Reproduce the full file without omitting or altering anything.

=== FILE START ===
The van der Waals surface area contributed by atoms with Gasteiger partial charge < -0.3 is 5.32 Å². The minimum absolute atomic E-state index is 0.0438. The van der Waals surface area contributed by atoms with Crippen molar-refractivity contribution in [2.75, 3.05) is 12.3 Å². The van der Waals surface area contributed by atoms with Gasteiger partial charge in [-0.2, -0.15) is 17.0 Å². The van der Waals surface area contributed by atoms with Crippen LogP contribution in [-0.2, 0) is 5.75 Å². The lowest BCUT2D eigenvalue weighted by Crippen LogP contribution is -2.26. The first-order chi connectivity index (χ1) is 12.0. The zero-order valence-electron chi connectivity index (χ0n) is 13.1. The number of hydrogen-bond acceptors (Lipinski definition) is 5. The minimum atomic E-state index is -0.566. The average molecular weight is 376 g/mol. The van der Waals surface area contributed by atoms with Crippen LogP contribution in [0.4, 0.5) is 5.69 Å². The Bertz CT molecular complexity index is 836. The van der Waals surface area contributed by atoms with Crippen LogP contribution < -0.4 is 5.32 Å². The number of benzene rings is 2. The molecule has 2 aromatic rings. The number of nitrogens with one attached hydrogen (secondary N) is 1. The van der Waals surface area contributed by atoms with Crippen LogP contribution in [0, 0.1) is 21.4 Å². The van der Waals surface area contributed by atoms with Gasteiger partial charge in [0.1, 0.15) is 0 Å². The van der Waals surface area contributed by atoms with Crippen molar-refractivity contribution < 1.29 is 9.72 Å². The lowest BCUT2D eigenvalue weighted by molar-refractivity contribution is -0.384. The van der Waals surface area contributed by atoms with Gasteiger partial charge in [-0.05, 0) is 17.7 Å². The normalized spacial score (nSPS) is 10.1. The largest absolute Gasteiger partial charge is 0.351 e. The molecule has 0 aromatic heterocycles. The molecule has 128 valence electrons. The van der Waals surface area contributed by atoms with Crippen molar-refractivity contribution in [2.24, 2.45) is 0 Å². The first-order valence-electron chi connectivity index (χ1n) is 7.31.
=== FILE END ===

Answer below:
The van der Waals surface area contributed by atoms with Gasteiger partial charge < -0.3 is 5.32 Å². The minimum absolute atomic E-state index is 0.0438. The van der Waals surface area contributed by atoms with Crippen molar-refractivity contribution in [2.75, 3.05) is 12.3 Å². The van der Waals surface area contributed by atoms with Gasteiger partial charge in [-0.2, -0.15) is 17.0 Å². The van der Waals surface area contributed by atoms with Crippen LogP contribution in [-0.2, 0) is 5.75 Å². The lowest BCUT2D eigenvalue weighted by Crippen LogP contribution is -2.26. The first-order chi connectivity index (χ1) is 12.0. The zero-order valence-electron chi connectivity index (χ0n) is 13.1. The number of hydrogen-bond acceptors (Lipinski definition) is 5. The minimum atomic E-state index is -0.566. The average molecular weight is 376 g/mol. The van der Waals surface area contributed by atoms with Crippen LogP contribution in [0.4, 0.5) is 5.69 Å². The Bertz CT molecular complexity index is 836. The van der Waals surface area contributed by atoms with Crippen LogP contribution < -0.4 is 5.32 Å². The number of benzene rings is 2. The molecule has 2 aromatic rings. The number of nitrogens with one attached hydrogen (secondary N) is 1. The van der Waals surface area contributed by atoms with Crippen LogP contribution in [0, 0.1) is 21.4 Å². The van der Waals surface area contributed by atoms with Gasteiger partial charge in [0.1, 0.15) is 0 Å². The van der Waals surface area contributed by atoms with Crippen molar-refractivity contribution < 1.29 is 9.72 Å². The lowest BCUT2D eigenvalue weighted by molar-refractivity contribution is -0.384. The van der Waals surface area contributed by atoms with Gasteiger partial charge in [-0.05, 0) is 17.7 Å². The normalized spacial score (nSPS) is 10.1. The largest absolute Gasteiger partial charge is 0.351 e. The molecule has 0 aromatic heterocycles. The molecule has 128 valence electrons. The van der Waals surface area contributed by atoms with Crippen molar-refractivity contribution in [2.24, 2.45) is 0 Å². The first-order valence-electron chi connectivity index (χ1n) is 7.31.